Almost There, Opening Reception @ Intuit Gallery

After work on Friday, I headed over to Intuit Gallery with Justin and Ben L, to check out the opening of Almost There: A Portrait of Peter Anton.

I thought there was an admission of $5, but on arriving found out it was free. So I used my $5 to buy a raffle ticket, to get my portrait drawn by the artist.

Looking down the corridor towards the exhibit entrance.

Stars of Tomorrow.

Peter Anton, talking with attendees.

Some of the many notebooks Anton has kept, chronicling the events of his life.

Detail view of notebook cover.

A few photos of Dan and Aaron, inside Anton’s home. Note the necessity of masks.

A room inside Anton’s home. When I spoke with Dan about Anton’s poverty and the way in which he lives, I asked him whether it was difficult to be there… and whether he tried to get Anton moved to a better place. His response was “Every day!”

The thing I found out was that Anton chooses to live the way he does. And I think that’s the paradoxical thing about Anton, and about the whole exhibit, actually. It’s like seeing someone who is totally consumed with the past.

The exhibit itself was a mixture of things: lots of Anton’s work was show, but there were also lots of photographs by Dan and Aaron: images of Anton himself, along with his house. There were several moments where I felt like an intruder, where I felt a little wrong being able to see as deeply into his life, in such a public manner.

Attendee looking at a photo of Anton, holding up one of his paintings.


This is a row (out of 6 total), containing decorated VHS tapes… each one describing what shows or events are contained within.

View of the gallery space. It got pretty crowded at times.

I happened to catch a reflection of Anton, near one of the displays. This is my favorite shot from the event.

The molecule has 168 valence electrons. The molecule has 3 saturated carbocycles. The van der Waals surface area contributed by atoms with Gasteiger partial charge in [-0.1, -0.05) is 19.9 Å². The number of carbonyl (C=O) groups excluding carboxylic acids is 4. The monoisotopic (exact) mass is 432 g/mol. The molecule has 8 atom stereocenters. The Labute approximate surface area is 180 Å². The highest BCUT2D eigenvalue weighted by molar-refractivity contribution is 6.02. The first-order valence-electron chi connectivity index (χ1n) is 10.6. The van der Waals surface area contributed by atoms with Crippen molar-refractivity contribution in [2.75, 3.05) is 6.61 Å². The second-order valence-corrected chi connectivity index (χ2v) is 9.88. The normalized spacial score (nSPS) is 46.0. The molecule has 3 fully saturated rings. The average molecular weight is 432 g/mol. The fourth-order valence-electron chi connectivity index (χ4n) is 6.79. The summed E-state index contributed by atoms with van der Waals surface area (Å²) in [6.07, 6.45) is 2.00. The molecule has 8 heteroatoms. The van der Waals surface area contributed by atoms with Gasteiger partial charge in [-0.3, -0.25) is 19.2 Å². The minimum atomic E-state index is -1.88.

Detail view of the photographs.

As I was reading this, it slowly dawned on me that the poem was actually a sonnet. I think this moment best summarizes my experience of the exhibit – a sort of discovery process where what’s revealed is different from my initial impression.

I was surprised that someone of Anton’s (age? financial circumstance?) would actually know the sonnet form. And then I immediately felt bad about thinking that. I guess that says more about me than it does about him.

A mounted iPad, complete with headphones, showcases some of the video footage taken by Dan and Aaron (the curators).

A photo of Anton, outside his home.

Notebook detail: pages 2 and 6.

Notebook detail, corner.

Notebook cover.

As I left, this is the view looking in to the gallery. A lot of folks were in attendance, and people congregated in the main gallery to sip wine and chat.

The exhibit runs until December 30th, so if you find yourself in Chicago between now and then… consider swinging by Intuit and checking it out.

Almost There: A Portrait of Peter Anton

This Post Has 2 Comments

  1. Thanks for the virtual tour. It was the only way I would ever see the show.

    Ross Reply

  2. This looks very interesting…and totally something I’m thinking about checking out. Thanks for posting about it!

    Marty J. Reply

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